Are you leading a unified collective?

One of your key responsibilities as a leader is to unify a collective. It could be a small team or group of people. Or it could be your entire organization. But for you to fulfill your role as a leader, it’s essential that you be able to engage and mobilize a collective that will think and act in alignment to help realize your leadership initiatives.

And that may be proving especially difficult for you right now. Yet it’s important, as I discussed in this recent brief interview:

The last few years have caused many fractures – both in individuals and in groups. We’ve been disconnected from each other, and severed from community. We have been thwarted from fulfilling our basic human nature as social animals.

And the effects of that are being felt in many dimensions. Emotions are running hot – anger, frustration, fear, and cynicism among them.

For the past few years, many have chosen, or been forced, to focus on their own self-interests. Separating themselves from others was perceived as necessary, even laudable, for self-preservation.

So how do you reconcile that with once again feeling part of a collective? How do you as a leader regain affinity with your team or organization? How can you restore community? How do you rebuild loyalty, trust and cohesion so that they see the value of your common purpose instead of just defecting to their self-interests?

It is an onerous responsibility of leadership that rests on you. Because if you don’t unify the collective of people on whom your leadership depends, your initiatives will flounder and fail.

It doesn’t have to be so. You have a primary means at your disposal to restore connection and cohesion: Your leadership communication.

Start with these essential practices.

1. Recognize them.

Above all, people want to be seen for who they are and what they contribute. I can’t tell you how many communications I’ve assessed that could have been delivered to anyone by anyone. That’s never been good enough. When you speak to your people, what you say should be distinct to what only you as the leader can say, and to what they need to hear at that moment in time. It should reflect that you know them, care about them, and are aware of their interests and concerns. In short, that you have their backs. Call them by name, if appropriate; at the very least, use the second person pronoun “you” to convey that you’re speaking directly to them.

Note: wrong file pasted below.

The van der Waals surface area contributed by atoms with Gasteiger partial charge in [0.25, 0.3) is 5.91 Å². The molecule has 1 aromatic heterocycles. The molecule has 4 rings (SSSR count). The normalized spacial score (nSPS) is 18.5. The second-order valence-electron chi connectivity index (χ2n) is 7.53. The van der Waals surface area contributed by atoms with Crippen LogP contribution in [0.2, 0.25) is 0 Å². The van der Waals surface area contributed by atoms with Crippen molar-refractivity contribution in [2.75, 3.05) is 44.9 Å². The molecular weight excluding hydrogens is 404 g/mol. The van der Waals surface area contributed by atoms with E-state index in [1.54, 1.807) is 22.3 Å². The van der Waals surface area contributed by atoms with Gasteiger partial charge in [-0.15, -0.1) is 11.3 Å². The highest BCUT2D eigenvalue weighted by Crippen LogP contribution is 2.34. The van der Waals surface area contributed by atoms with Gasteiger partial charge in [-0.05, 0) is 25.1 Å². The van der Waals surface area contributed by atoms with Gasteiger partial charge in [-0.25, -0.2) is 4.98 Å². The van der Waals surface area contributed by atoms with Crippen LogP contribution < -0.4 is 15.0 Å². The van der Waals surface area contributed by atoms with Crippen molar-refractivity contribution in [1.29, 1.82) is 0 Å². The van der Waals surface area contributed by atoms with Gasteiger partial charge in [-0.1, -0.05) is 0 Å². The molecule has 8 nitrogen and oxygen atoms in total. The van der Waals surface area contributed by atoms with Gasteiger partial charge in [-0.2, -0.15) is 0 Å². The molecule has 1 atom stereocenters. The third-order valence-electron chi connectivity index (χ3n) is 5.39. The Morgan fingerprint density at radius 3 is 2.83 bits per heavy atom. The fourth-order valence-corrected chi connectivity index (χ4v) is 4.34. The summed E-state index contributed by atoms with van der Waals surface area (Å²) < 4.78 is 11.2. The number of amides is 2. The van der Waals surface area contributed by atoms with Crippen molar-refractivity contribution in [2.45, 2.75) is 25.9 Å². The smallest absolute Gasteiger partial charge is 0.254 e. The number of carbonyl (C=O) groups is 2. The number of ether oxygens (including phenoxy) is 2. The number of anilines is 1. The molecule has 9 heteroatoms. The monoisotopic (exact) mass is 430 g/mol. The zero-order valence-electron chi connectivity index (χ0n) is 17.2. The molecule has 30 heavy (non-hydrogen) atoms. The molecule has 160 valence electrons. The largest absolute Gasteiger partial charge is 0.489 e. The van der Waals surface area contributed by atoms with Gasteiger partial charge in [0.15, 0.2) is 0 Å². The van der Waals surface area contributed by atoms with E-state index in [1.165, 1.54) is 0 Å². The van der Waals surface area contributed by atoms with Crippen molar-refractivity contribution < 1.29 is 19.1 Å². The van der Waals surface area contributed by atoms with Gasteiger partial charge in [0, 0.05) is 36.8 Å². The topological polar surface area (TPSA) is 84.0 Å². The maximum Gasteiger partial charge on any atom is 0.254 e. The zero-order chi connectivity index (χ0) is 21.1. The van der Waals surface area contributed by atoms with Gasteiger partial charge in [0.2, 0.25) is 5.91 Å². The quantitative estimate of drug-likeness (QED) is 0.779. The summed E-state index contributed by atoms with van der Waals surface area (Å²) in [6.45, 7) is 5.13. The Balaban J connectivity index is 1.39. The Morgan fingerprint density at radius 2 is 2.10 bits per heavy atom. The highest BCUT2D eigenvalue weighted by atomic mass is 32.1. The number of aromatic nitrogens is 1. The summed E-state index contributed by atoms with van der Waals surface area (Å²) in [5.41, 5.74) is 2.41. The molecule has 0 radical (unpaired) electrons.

2. Engage them.

Expectations of a communication are generally so low that people are accustomed to tuning out. So right from the start, engage them. Don’t sound “same old, same old”. Don’t open with banalities, or tell them what you’re going to tell them. Instead, express something that will signal to their brains that what you have to say is meaningful to them. Once engaged, they’ll be willing to listen. And then ensure you enable them to stay engaged.

3. Unify them.

Collectives have a shared background of understanding. It could be the industry at large, such as insurance, or the function within an organization, such as human resources. Speaking with those who share that affiliation enables you to impart language and action that is commonly understood.

But it takes more than that to really unify a collective. And thankfully, as a leader, you have this at your disposal in what I call “a compelling narrative”.

Comprised of purpose, values, beliefs and vision, it’s an invaluable opportunity to craft and shape what bonds and builds affinity, coherence and cohesion. Articulate your shared purpose in a way that is meaningful to them, not just to you. Declare your shared values and beliefs. And convey a vision of what could be, should be or must be that is so vivid and significant to them that each one of them can wake up every morning knowing that what they do in the course of that day contributes to realizing that vision — together.

At heart, we all want to feel part of something. But the stakes are higher now. More than ever, that something has to be meaningful enough to warrant a portion of our lives.

Recognize where they’re at, show that you care, speak about what is meaningful to them, not just to you, and deliver a compelling narrative that encompasses it all.

Those are some of the building blocks that will help you repair, restore and unify the collective that’s essential to your leadership. So together you can ignite what is significant.